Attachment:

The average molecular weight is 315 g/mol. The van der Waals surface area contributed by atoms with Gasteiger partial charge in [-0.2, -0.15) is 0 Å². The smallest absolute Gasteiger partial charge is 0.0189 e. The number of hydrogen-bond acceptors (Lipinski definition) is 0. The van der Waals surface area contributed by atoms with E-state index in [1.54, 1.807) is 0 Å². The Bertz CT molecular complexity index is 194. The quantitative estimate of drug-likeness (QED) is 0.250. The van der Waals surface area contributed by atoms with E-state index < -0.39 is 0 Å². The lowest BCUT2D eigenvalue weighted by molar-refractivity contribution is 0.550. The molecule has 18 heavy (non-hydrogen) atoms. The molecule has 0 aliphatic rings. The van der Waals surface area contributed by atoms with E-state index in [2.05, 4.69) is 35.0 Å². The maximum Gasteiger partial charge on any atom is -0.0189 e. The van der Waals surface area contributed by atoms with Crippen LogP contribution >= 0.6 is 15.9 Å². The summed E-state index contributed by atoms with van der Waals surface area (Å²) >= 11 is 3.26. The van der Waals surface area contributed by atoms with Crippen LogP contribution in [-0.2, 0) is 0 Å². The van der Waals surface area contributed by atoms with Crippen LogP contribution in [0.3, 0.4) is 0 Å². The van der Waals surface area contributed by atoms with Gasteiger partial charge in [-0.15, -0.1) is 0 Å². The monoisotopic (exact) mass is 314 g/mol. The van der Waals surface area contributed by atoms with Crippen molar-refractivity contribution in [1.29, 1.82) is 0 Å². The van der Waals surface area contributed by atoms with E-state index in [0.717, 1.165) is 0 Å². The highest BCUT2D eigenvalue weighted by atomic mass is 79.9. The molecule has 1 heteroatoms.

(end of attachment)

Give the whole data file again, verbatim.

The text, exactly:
The average molecular weight is 315 g/mol. The van der Waals surface area contributed by atoms with Gasteiger partial charge in [-0.2, -0.15) is 0 Å². The smallest absolute Gasteiger partial charge is 0.0189 e. The number of hydrogen-bond acceptors (Lipinski definition) is 0. The van der Waals surface area contributed by atoms with E-state index in [1.54, 1.807) is 0 Å². The Bertz CT molecular complexity index is 194. The quantitative estimate of drug-likeness (QED) is 0.250. The van der Waals surface area contributed by atoms with E-state index < -0.39 is 0 Å². The lowest BCUT2D eigenvalue weighted by molar-refractivity contribution is 0.550. The molecule has 18 heavy (non-hydrogen) atoms. The molecule has 0 aliphatic rings. The van der Waals surface area contributed by atoms with E-state index in [2.05, 4.69) is 35.0 Å². The maximum Gasteiger partial charge on any atom is -0.0189 e. The van der Waals surface area contributed by atoms with Crippen LogP contribution >= 0.6 is 15.9 Å². The summed E-state index contributed by atoms with van der Waals surface area (Å²) >= 11 is 3.26. The van der Waals surface area contributed by atoms with Crippen LogP contribution in [-0.2, 0) is 0 Å². The van der Waals surface area contributed by atoms with Crippen LogP contribution in [0.3, 0.4) is 0 Å². The van der Waals surface area contributed by atoms with Gasteiger partial charge in [-0.15, -0.1) is 0 Å². The monoisotopic (exact) mass is 314 g/mol. The van der Waals surface area contributed by atoms with Crippen molar-refractivity contribution in [1.29, 1.82) is 0 Å². The van der Waals surface area contributed by atoms with E-state index in [0.717, 1.165) is 0 Å². The highest BCUT2D eigenvalue weighted by atomic mass is 79.9. The molecule has 1 heteroatoms.